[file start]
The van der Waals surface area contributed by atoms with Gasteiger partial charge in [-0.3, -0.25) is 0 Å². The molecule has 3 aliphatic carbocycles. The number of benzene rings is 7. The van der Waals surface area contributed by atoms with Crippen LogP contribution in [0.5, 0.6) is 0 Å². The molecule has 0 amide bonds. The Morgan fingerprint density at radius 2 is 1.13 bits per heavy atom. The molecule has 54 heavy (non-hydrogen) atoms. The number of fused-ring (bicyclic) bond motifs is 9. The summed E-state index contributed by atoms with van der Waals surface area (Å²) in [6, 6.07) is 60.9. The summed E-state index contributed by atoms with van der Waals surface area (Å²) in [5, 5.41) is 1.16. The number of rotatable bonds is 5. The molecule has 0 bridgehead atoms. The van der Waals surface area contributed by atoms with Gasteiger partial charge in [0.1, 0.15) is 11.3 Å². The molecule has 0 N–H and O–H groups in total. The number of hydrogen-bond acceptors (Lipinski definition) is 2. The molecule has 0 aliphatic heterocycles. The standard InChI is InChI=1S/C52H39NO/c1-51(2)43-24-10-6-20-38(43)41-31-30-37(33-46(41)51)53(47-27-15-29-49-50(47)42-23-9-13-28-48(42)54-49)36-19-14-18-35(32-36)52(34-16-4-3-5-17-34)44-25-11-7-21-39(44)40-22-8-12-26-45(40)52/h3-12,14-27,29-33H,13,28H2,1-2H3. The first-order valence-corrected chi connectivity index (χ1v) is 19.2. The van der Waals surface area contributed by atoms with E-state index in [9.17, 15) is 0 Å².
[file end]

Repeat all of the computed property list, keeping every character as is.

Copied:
The van der Waals surface area contributed by atoms with Gasteiger partial charge in [-0.3, -0.25) is 0 Å². The molecule has 3 aliphatic carbocycles. The number of benzene rings is 7. The van der Waals surface area contributed by atoms with Crippen LogP contribution in [0.5, 0.6) is 0 Å². The molecule has 0 amide bonds. The Morgan fingerprint density at radius 2 is 1.13 bits per heavy atom. The molecule has 54 heavy (non-hydrogen) atoms. The number of fused-ring (bicyclic) bond motifs is 9. The summed E-state index contributed by atoms with van der Waals surface area (Å²) in [6, 6.07) is 60.9. The summed E-state index contributed by atoms with van der Waals surface area (Å²) in [5, 5.41) is 1.16. The number of rotatable bonds is 5. The molecule has 0 bridgehead atoms. The van der Waals surface area contributed by atoms with Gasteiger partial charge in [0.1, 0.15) is 11.3 Å². The molecule has 0 N–H and O–H groups in total. The number of hydrogen-bond acceptors (Lipinski definition) is 2. The molecule has 0 aliphatic heterocycles. The standard InChI is InChI=1S/C52H39NO/c1-51(2)43-24-10-6-20-38(43)41-31-30-37(33-46(41)51)53(47-27-15-29-49-50(47)42-23-9-13-28-48(42)54-49)36-19-14-18-35(32-36)52(34-16-4-3-5-17-34)44-25-11-7-21-39(44)40-22-8-12-26-45(40)52/h3-12,14-27,29-33H,13,28H2,1-2H3. The first-order valence-corrected chi connectivity index (χ1v) is 19.2. The van der Waals surface area contributed by atoms with E-state index in [9.17, 15) is 0 Å².